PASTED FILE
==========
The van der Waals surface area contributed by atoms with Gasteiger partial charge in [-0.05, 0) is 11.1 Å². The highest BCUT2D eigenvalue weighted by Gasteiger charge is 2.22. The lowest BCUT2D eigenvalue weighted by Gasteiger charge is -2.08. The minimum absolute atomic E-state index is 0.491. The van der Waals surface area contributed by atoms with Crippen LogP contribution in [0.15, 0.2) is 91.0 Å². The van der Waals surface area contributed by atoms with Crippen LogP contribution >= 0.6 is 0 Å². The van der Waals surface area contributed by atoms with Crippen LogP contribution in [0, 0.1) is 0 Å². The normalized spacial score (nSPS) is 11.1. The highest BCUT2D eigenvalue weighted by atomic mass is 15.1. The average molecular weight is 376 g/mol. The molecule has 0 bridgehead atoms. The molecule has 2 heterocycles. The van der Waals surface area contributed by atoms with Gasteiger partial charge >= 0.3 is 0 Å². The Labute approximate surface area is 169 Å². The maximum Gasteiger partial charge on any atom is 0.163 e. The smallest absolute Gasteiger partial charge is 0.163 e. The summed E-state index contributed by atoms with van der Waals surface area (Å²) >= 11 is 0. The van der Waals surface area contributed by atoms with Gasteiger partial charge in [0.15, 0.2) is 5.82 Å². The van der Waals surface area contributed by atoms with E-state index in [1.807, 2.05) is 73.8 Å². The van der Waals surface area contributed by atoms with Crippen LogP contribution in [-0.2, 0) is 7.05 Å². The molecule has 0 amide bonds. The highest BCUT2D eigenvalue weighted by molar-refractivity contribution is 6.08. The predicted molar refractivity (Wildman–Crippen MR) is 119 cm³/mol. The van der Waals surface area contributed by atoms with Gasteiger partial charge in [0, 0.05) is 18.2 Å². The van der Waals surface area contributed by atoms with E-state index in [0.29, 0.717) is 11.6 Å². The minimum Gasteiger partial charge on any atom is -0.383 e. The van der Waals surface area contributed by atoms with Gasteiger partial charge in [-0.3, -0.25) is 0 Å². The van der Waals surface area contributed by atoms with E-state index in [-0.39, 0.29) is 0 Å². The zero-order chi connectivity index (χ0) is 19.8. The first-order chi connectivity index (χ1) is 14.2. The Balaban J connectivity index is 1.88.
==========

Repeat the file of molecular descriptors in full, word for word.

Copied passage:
The van der Waals surface area contributed by atoms with Gasteiger partial charge in [-0.05, 0) is 11.1 Å². The highest BCUT2D eigenvalue weighted by Gasteiger charge is 2.22. The lowest BCUT2D eigenvalue weighted by Gasteiger charge is -2.08. The minimum absolute atomic E-state index is 0.491. The van der Waals surface area contributed by atoms with Crippen LogP contribution in [0.15, 0.2) is 91.0 Å². The van der Waals surface area contributed by atoms with Crippen LogP contribution >= 0.6 is 0 Å². The van der Waals surface area contributed by atoms with Crippen LogP contribution in [0, 0.1) is 0 Å². The normalized spacial score (nSPS) is 11.1. The highest BCUT2D eigenvalue weighted by atomic mass is 15.1. The average molecular weight is 376 g/mol. The molecule has 0 bridgehead atoms. The molecule has 2 heterocycles. The van der Waals surface area contributed by atoms with Gasteiger partial charge >= 0.3 is 0 Å². The Labute approximate surface area is 169 Å². The maximum Gasteiger partial charge on any atom is 0.163 e. The smallest absolute Gasteiger partial charge is 0.163 e. The summed E-state index contributed by atoms with van der Waals surface area (Å²) >= 11 is 0. The van der Waals surface area contributed by atoms with Gasteiger partial charge in [0.15, 0.2) is 5.82 Å². The van der Waals surface area contributed by atoms with E-state index in [1.807, 2.05) is 73.8 Å². The van der Waals surface area contributed by atoms with Crippen LogP contribution in [-0.2, 0) is 7.05 Å². The molecule has 0 amide bonds. The highest BCUT2D eigenvalue weighted by molar-refractivity contribution is 6.08. The predicted molar refractivity (Wildman–Crippen MR) is 119 cm³/mol. The van der Waals surface area contributed by atoms with Gasteiger partial charge in [0, 0.05) is 18.2 Å². The van der Waals surface area contributed by atoms with E-state index in [0.29, 0.717) is 11.6 Å². The minimum Gasteiger partial charge on any atom is -0.383 e. The van der Waals surface area contributed by atoms with Gasteiger partial charge in [-0.3, -0.25) is 0 Å². The van der Waals surface area contributed by atoms with E-state index in [-0.39, 0.29) is 0 Å². The zero-order chi connectivity index (χ0) is 19.8. The first-order chi connectivity index (χ1) is 14.2. The Balaban J connectivity index is 1.88.